Account-based marketing (ABM) has become a very ‘buzzy’ term over the last few years. And if you’re in a position where you’re in charge of your company’s marketing, you’ve probably learned to be sceptical of buzzy marketing terms.
But in this case, it’s worth taking a closer look. ABM is a hot topic, but at its core it’s a natural, logical approach. Instead of trying to reach as wide an audience as possible as in traditional marketing, ABM focuses on building strong relationships with the most valuable targets who would be the best fit for your company.
Do it well, and you’ve got a recipe for success. In this article, I’ll go through a few reasons why you as a marketing expert at a larger B2B company should seriously consider ABM.
There’s a long list of metaphors that explain the ABM approach compared to traditional online marketing, but this one is probably the best – if traditional marketing is like fishing with a net, ABM is like fishing with a spear. Alternatively, ABM is like hunting with a rifle instead of a cannon. The focus isn’t on volume – there’s no rewards for using ABM to fill up your CRM with as many leads as possible.
Instead, the implementation of your ABM strategy must be preceded by careful research and planning. What companies in your market are the most likely to become your customers? Which of those would get the most benefits from your products and solutions? Which of them could you build a long-term relationship with? These are the companies that will make up your list of accounts to target.
Will you get every one of them? No, of course not. But you can at least be confident that when marketing to these accounts, you’re using your time and resources efficiently, not just wasting them by pursuing opportunities that won’t come to anything. This translates into better concrete results – according to a 2020 survey from B2B marketing company ITSMA, 55% of the 420 B2B marketers surveyed said ABM had delivered higher revenue.
Despite all the never-ending range of CRM tools out there, many B2B companies are essentially blind when it comes to seeing what kind of return they actually get on their marketing budget.
You can use a tool like HubSpot to painstakingly attribute each one of your company’s interactions with customers and prospects and figure out the ROI of each keystroke – but making this a defined way of working across the company, especially in a large B2B company, is very challenging. For people in management and CMO roles, this poses a problem.
Because you focus on fewer accounts with ABM, your results are easier to track. When working with a small number of pre-defined targets, rather than trying to attract any companies you can, the task of keeping track of how much time and money you spend on each one and what the outcome is becomes much simpler. This, in turn, makes it easier to get…
Again, there’s a common issue that people in marketing management roles share, and that’s giving top management the figures they want. You can explain at length what your department is working on and how it’s benefiting the company – but chances are, those above you want to know about the bottom line.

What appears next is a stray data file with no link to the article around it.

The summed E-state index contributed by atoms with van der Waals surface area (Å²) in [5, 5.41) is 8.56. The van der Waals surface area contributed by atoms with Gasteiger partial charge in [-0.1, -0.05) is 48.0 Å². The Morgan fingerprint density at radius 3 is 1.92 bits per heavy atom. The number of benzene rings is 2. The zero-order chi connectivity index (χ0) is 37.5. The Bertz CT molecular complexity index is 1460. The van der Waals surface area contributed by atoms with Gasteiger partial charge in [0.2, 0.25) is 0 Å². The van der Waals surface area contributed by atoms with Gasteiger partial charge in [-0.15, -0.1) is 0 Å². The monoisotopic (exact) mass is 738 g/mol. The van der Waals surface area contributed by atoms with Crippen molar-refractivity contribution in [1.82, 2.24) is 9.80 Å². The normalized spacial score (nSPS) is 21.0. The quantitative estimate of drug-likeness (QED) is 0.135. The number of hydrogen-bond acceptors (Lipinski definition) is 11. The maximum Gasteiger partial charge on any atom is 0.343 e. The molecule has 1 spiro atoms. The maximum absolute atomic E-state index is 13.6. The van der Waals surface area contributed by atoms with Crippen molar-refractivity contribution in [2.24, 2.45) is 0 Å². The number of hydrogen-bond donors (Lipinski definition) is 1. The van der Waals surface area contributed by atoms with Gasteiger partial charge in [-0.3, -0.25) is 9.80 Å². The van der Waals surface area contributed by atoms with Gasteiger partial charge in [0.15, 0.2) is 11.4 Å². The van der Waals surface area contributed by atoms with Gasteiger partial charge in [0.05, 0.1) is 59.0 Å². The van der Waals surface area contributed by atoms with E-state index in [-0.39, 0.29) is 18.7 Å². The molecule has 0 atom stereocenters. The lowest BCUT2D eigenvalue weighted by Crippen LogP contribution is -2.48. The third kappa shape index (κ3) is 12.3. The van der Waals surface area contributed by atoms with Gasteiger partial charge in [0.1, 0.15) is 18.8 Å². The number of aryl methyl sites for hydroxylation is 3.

Like we’ve discussed, this is challenging with conventional online marketing, especially if your department isn’t that well-integrated with sales and your CRM system is under-utilised. But if you do it properly, it should be much easier to analyse your ABM efforts and come up with the cold, hard figures you need.
I think one of the reasons that so much scepticism persists around ABM is because these kinds of briefly popular, buzzy marketing terms have to do with ‘quick wins’. The marketing industry always latches on to ‘the next big thing’ and promises that this or that approach will change your business overnight – until the next thing comes along.
It’s natural that this has caused healthy scepticism among many marketing professionals. But really, ABM is the opposite of a quick win. Succeeding with it requires careful planning and preparation, as well as collaboration and buy-in across your company. It’s certainly not something that can be used to artificially inflate your numbers just in time for the quarterly report, at least.
However, when you approach it in the correct way, it lays a good foundation for long-term success. ABM is a strategy that involves building strong, personal relationships with individuals at your target accounts – and these are the kinds of customer relationships that stand the test of time and results in greater and consistent financial success for your company. In the ITSMA survey mentioned above, an entire 71% of those surveyed said they’d seen measurable improvement to their relationships since adopting ABM, in terms of account engagement and relationship strength.
If your department can be the one to create these strong relationships in a defined, reportable way, you’ll have done an excellent job.
Now you know what ABM can offer you as a marketing leader in a B2B company, but we haven’t covered much in the way of practical ABM tips – how do you build a target list, who should be part of your company’s ABM team, and what tools can you use to turn your chosen accounts into customers? We’ve created a guide to ABM tactics that answer all of these questions, and it’s free. Just click below to get access.
If you’d like to read more about ABM, take a look at our ABM guide – there’s plenty more reading material there, focusing on other aspects of this marketing strategy.